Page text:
It’s not clear specifically what causes this loss of hearing. The nerves of the inner ear that pick up sound could be killed by the decrease of blood flow possibly triggered by these medications. That’s the reason why hearing loss might be the results of sustained use of these drugs.

2. Some Antibiotics Are Ototoxic

Many antibiotics are most likely fairly safe when used as directed and you’re not allergic. But some forms of antibiotic may raise the danger of hearing loss: Aminoglycoside. Studies are in the early phases so we haven’t seen reliable facts on human studies yet. But there have been a few individuals who appear to have developed hearing loss after taking them. It’s persuasive enough to recognize the outcomes of the animal tests. The medical community believes there might be something to be concerned about. Every time mice are fed these antibiotics, they eventually lose their hearing. The following ailments are commonly treated with Aminoglycoside antibiotics:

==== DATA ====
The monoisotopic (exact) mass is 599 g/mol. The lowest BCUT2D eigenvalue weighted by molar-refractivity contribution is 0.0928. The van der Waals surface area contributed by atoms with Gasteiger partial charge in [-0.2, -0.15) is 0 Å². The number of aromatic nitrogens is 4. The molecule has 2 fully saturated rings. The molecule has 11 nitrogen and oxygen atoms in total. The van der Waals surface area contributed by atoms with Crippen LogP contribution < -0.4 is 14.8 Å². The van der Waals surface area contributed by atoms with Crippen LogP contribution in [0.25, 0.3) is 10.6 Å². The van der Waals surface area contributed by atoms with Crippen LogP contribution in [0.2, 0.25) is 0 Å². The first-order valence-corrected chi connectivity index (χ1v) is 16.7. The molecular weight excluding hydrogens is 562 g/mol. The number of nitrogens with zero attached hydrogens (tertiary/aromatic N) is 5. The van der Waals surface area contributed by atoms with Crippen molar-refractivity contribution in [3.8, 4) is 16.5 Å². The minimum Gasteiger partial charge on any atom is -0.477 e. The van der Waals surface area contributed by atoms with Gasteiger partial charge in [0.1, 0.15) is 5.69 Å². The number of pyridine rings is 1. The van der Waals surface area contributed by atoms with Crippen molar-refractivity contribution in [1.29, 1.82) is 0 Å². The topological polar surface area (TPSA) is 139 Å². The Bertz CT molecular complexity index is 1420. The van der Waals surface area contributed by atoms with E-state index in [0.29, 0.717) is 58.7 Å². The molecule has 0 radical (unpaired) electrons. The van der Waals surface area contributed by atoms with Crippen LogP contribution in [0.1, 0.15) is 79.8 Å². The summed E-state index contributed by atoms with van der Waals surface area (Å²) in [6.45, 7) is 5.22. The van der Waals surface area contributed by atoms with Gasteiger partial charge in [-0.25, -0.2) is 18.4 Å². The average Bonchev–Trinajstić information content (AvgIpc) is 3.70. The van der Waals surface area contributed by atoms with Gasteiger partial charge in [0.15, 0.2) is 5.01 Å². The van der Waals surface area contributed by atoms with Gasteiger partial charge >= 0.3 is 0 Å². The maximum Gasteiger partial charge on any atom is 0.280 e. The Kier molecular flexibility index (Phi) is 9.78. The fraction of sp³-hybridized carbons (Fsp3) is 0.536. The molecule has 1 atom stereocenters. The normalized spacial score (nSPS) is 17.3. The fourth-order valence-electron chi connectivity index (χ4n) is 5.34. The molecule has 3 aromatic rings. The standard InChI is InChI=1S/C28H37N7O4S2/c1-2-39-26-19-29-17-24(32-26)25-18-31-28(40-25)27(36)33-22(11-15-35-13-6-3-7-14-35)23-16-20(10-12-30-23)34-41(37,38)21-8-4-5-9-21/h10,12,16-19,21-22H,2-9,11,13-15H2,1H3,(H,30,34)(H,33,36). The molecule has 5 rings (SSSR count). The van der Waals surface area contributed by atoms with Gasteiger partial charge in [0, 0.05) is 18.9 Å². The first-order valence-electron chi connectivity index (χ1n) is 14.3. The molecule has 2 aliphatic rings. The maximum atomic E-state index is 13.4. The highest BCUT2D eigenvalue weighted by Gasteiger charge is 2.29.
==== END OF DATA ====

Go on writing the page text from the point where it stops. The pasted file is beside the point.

• Bacterial meningitis
  • Some other respiratory diseases
  • Tuberculosis (TB)
  • Cystic fibrosis

Compared with the majority of antibiotics, they’re usually used over an extended period of time to treat very persistent infections. Pneumonia and children’s ear infection were, until very recently, widely treated by Neomycin. Alternatives are now being prescribed by doctors because of concerns about side effects. Why some antibiotics worsen hearing loss still demands more investigation. It would seem that they could cause inflammation in the inner ear that results in long-term injury.

3. How Your Ears Are Affected by Quinine

You’re aware of what quinine is if you’ve ever had a gin and tonic. Quinine is the key ingredient that gives tonic it’s bitter taste and is sometimes used to treat people with restless leg syndrome or malaria. While research that studies the correlation between hearing loss an quinine aren’t that widespread. There have been several cases noted where malaria patients treated with quinine have suffered from reversible loss of hearing.

4. Chemo Drugs Could Injure Your Hearing

When you go through chemo, you know there will be side-effects. Trying to kill cancer cells, doctors are filling the body with toxins. These toxins can’t often tell the difference between healthy cells and cancer. Some of the medications that are under scrutiny at are: